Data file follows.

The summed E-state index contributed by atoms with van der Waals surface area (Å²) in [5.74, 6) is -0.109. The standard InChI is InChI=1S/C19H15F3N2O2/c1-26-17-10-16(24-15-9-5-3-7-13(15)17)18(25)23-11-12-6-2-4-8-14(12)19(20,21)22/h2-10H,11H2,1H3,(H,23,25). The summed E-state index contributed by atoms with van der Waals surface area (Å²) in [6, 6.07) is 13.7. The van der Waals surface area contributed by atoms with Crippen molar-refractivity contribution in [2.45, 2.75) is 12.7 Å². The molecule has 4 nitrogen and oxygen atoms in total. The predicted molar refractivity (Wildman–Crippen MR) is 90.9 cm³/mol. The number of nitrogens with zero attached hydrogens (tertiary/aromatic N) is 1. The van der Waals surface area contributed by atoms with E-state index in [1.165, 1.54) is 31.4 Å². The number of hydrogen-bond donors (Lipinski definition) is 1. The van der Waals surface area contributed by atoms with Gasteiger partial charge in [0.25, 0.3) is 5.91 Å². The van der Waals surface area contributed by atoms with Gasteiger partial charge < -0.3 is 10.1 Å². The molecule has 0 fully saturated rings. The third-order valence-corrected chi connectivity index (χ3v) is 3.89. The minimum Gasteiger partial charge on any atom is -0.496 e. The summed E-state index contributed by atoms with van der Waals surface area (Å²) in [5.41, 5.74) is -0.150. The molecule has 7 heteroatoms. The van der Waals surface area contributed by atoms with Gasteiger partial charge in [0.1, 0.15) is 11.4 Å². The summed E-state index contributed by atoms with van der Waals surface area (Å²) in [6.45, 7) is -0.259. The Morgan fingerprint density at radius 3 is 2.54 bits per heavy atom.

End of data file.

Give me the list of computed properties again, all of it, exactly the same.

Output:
The summed E-state index contributed by atoms with van der Waals surface area (Å²) in [5.74, 6) is -0.109. The standard InChI is InChI=1S/C19H15F3N2O2/c1-26-17-10-16(24-15-9-5-3-7-13(15)17)18(25)23-11-12-6-2-4-8-14(12)19(20,21)22/h2-10H,11H2,1H3,(H,23,25). The summed E-state index contributed by atoms with van der Waals surface area (Å²) in [6, 6.07) is 13.7. The van der Waals surface area contributed by atoms with Crippen molar-refractivity contribution in [2.45, 2.75) is 12.7 Å². The molecule has 4 nitrogen and oxygen atoms in total. The predicted molar refractivity (Wildman–Crippen MR) is 90.9 cm³/mol. The number of nitrogens with zero attached hydrogens (tertiary/aromatic N) is 1. The van der Waals surface area contributed by atoms with E-state index in [1.165, 1.54) is 31.4 Å². The number of hydrogen-bond donors (Lipinski definition) is 1. The van der Waals surface area contributed by atoms with Gasteiger partial charge in [0.25, 0.3) is 5.91 Å². The van der Waals surface area contributed by atoms with Gasteiger partial charge < -0.3 is 10.1 Å². The molecule has 0 fully saturated rings. The third-order valence-corrected chi connectivity index (χ3v) is 3.89. The minimum Gasteiger partial charge on any atom is -0.496 e. The summed E-state index contributed by atoms with van der Waals surface area (Å²) in [5.41, 5.74) is -0.150. The molecule has 7 heteroatoms. The van der Waals surface area contributed by atoms with Gasteiger partial charge in [0.1, 0.15) is 11.4 Å². The summed E-state index contributed by atoms with van der Waals surface area (Å²) in [6.45, 7) is -0.259. The Morgan fingerprint density at radius 3 is 2.54 bits per heavy atom.